Vegan minced meat sounds like a special product. What should we imagine?
MS: The 100% vegan mince is produced on the basis of soy proteins. It also contains other herbal ingredients, such as coconut fat and natural spices. The product does not differ visually or sensorially from minced meat and offers the same kitchen use, e.g. for lasagne or pasta Bolognese.
Robert Richter (RR): In our production area, there is a daily quality check by the product development department, which consists of trained butchers. We received extremely positive feedback with regard to taste, consistency and appearance. The product is widely accepted.
Frank Mayerhofer (FM): Incidentally, all of our vegan products do very well in independent tests. They are regularly awarded with prizes and attract substantial attention from influencers, such as well-known television chefs. How did this extraordinary product get its appropriate packaging?
Michael Ascherl (MA): That was the next piece in the puzzle. We wanted the packaging concept to underline the sustainability of the product, so eTray came at the right time ...
Karl-Peter Jaun (KPJ): The basic idea of eTray was to reduce the amount of plastic of the tray, suitable for meat products, to a minimum. The packaging components, in this case a mixture of a cardboard base and plastic inlay, also had to be 100% recyclable. We succeeded in doing this with eTray, which we as Jaun-Neoform developed together with SEALPAC.
Clemens Berres (CB): Shortly before, SEALPAC had already successfully launched FlatSkin, a fibre-based skin packaging system for meat products. Here, a flat cardboard carrier is used with a thin plastic layer. Soon, our customers asked for alternatives when running products that are not suitable for skin packaging and require MAP. It was important for us that, when applying alternative packaging, the consumer immediately recognizes the need for and simplicity of separating the pack into its cardboard and plastic parts. The company Jaun-Neoform presented us with a matching concept. Another crucial aspect for us was that our customers, the food manufacturers, should be able to implement the packaging innovation without major investments, so on their existing equipment and preferably with their existing tooling.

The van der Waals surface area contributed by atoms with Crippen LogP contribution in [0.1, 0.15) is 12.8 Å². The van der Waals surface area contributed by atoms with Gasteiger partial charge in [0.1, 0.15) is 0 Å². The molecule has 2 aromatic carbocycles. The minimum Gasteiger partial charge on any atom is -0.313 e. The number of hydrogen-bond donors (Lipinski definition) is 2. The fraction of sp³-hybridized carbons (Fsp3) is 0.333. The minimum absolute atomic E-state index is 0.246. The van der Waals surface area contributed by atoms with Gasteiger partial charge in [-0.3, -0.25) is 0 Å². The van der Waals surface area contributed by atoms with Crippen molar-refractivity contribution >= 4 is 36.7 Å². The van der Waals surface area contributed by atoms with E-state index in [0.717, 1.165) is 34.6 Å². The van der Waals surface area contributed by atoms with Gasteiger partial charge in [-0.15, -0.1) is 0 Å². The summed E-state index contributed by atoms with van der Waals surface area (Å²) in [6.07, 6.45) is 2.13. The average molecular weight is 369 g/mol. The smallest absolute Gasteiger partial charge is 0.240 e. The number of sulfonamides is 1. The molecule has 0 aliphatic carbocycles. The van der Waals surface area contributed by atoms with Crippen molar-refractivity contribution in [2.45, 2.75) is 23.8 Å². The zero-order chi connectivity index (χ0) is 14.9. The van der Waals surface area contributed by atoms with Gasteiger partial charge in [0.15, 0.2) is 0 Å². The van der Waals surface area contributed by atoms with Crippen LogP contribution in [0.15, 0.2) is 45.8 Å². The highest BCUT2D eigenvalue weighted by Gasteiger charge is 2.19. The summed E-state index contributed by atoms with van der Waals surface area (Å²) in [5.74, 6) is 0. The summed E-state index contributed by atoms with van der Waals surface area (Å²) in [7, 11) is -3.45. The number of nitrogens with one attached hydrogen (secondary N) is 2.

KPJ: eTray is a paper-based modified atmosphere packaging system, which starts with a cardboard base that can be printed in highest quality on both sides. It has a thin plastic inner layer that purely provides the sealing and barrier function. Compared to common trays in the market, between 40% and 60% less plastic will be used, depending on shape and size. eTray® is suitable for various fresh food products. By using mono PP instead of PET for the inner layer, the concept fulfils the latest guidelines in German food retail, which requires packaging materials based on polyolefins. Both components are fully recyclable. After removing the product, the cardboard base and plastic inner layer are easily separated, for example by squeezing the tray together. As such, they can be disposed of in their appropriate recycling bins.
CB: It is important to communicate this message to the consumer. With eTray, there is plenty of space for storytelling due to the double-sided printability of the cardboard base. In this case, for example, after taking out the product, the instructions for correct separation and disposal, which are printed on the bottom of the tray, become visible through the transparent plastic inlay.
Which aspects prevailed in your decision for eTray?